Overview A time of life characterized by profound physical, mental and emotional development, adolescence poses unique challenges to health care providers. At Stony Brook Children's, we recognize these challenges and strive to address them. Serving more than 2,000 patients each year, our Division of Adolescent Medicine is the only hospital-based adolescent medicine program in Suffolk County
Our mission is to help patients ages 12 to 24 avoid high-risk behaviors, seek wellness and develop habits that encourage a lifetime of health. To achieve these goals, we take a multifaceted approach: providing a broad range of clinical and consultation services; working collaboratively with other Stony Brook pediatric divisions and centers; engaging in vital adolescent medicine research; and teaching tomorrow's physicians about the health needs of adolescents through the Stony Brook University School of Medicine.
Stony Brook Children's Services at Islip
Services The Adolescent Medicine Division provides inpatient consultations, outpatient consultations and primary care for patients ages 12 through 24. Almost 60 percent of our outpatient program consists of consultations on psychosocial issues. We screen for high-risk behaviors common among teenagers, provide education and make referrals to appropriate services and programs.
We also offer primary care and specialized services designed to address some of the major health issues of adolescence. Services include:
In December 2010, the Adolescent Medicine Division was awarded a New York State Department of Health grant for a comprehensive adolescent pregnancy prevention program. This will allow the Division to educate students, parents, and school officials on not only pregnancy prevention, but also sexually transmitted infections and HIV.
In addition, in conjunction with the School of Social Welfare, Adolescent Medicine provides mental health counseling services for teens at highest risk. We also have a base of health providers in the community whom we work with to refer patients for care such as mental health, nutrition and other services.
Patient Resources Free HIV Testing. Using the resources of a grant from New York State, Stony Brook's Division of Adolescent Medicine can arrange free, rapid HIV testing throughout Suffolk County. A program coordinator fields phone calls from community pediatricians and other doctors who have patients they want tested. The time and place for testing is flexible, and often can be done on the same day. For more information, call (631) 444-2501.
Research and Education Research and teaching are important elements of Stony Brook's adolescent medicine program. Allison Eliscu, MD, is an assistant professor on the faculty of the Stony Brook University School of Medicine.
Dr. Eliscu's research interests include adolescent gynecology and female sexual health.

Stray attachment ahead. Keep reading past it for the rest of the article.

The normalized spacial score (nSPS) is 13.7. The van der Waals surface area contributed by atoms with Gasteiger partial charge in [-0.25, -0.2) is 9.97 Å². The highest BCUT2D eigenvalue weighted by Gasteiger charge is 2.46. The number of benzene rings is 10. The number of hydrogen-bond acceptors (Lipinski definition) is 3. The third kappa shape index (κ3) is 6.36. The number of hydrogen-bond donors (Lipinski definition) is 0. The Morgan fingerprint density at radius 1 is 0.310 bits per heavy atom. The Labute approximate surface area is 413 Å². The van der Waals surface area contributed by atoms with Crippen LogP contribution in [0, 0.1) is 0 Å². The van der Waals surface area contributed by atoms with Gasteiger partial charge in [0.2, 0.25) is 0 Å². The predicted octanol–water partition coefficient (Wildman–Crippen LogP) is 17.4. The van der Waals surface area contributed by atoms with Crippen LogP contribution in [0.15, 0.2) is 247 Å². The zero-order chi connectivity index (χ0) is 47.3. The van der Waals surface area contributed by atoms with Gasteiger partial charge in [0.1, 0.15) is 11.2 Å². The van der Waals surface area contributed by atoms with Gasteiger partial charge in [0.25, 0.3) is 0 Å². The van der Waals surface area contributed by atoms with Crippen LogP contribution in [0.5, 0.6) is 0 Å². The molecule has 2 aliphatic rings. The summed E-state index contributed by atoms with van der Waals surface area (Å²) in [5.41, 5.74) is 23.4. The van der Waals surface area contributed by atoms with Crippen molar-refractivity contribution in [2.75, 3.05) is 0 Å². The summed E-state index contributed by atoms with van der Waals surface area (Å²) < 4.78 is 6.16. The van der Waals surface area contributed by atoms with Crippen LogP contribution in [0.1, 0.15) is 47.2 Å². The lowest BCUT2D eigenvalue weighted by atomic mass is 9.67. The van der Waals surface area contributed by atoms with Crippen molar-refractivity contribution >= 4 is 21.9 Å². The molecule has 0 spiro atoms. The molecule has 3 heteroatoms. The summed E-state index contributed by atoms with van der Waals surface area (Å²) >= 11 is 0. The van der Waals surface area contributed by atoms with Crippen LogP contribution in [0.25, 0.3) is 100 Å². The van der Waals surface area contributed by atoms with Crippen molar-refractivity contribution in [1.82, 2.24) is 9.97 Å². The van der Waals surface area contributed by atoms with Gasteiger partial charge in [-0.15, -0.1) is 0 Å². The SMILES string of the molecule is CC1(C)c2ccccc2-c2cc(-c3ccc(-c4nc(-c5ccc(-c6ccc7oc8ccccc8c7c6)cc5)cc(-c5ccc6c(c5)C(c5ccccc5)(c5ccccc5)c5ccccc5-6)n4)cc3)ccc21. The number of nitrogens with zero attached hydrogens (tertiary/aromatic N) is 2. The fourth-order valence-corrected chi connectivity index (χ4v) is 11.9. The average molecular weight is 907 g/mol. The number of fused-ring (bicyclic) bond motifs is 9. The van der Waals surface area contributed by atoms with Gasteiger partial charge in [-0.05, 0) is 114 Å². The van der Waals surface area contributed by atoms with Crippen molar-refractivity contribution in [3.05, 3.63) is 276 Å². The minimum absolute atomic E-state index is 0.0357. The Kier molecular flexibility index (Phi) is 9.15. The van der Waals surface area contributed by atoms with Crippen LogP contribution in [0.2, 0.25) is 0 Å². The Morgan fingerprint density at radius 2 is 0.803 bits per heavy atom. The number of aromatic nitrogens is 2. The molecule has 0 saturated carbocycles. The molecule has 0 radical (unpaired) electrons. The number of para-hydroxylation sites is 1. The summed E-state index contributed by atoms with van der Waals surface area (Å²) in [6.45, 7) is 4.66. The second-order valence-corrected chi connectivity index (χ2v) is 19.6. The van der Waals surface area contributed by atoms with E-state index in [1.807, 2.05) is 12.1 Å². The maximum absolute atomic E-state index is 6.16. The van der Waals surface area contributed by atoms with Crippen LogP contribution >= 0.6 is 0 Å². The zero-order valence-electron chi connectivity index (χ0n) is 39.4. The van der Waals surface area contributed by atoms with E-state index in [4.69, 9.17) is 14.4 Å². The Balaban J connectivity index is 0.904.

Advances and Recognitions
ADHD - Attention deficit with hyperactivity disorder may be characterized by difficulty with the following: paying attention, concentrating, following directions, learning, keeping still, and completing tasks. Teens with ADHD may be inclined to make impulsive decisions without stopping to think about the consequences of their choices. Three subtypes of ADHD exist: inattentive, hyperactive-impulsive, and combined.
Anxiety - Symptoms of anxiety disorders may include excessive worry and apprehension; irritability; fatigue; difficulty concentrating; or sleep disturbances. Panic disorder may involve unpredictable episodes of heart palpitations or chest pain; excessive sweating; light-headedness; labored breathing; tingling in the arms or legs; a sense of disassociation; and fear of losing control.
Depression - In teens, depression may involve a combination of symptoms: depressed mood or loss of interest or pleasure in previously enjoyed activities; sadness and fear with intermittent inability to feel emotion; marked weight loss or gain; changes in sleep patterns; restlessness; fatigue; hopelessness; decreased self esteem; abuse of alcohol, drugs or food; nightmares; problems in school; self injury; or becoming withdrawn or irritable.
High-risk behaviors - These harmful behaviors can result in injury, disease, and death. Examples of high-risk behaviors include unprotected sexual activity (oral, anal or vaginal) without a condom; sharing needles while injecting drugs; using street drugs or abusing prescription drugs; huffing inhalants; using alcohol; drinking and driving; tobacco use; and engaging in violent behavior.
Self-injurious behaviors - This refers to purposeful harming one's own body whether by cutting, hitting, burning, head banging, choking, scratching, inserting objects into body opening, or other self-destructive behaviors.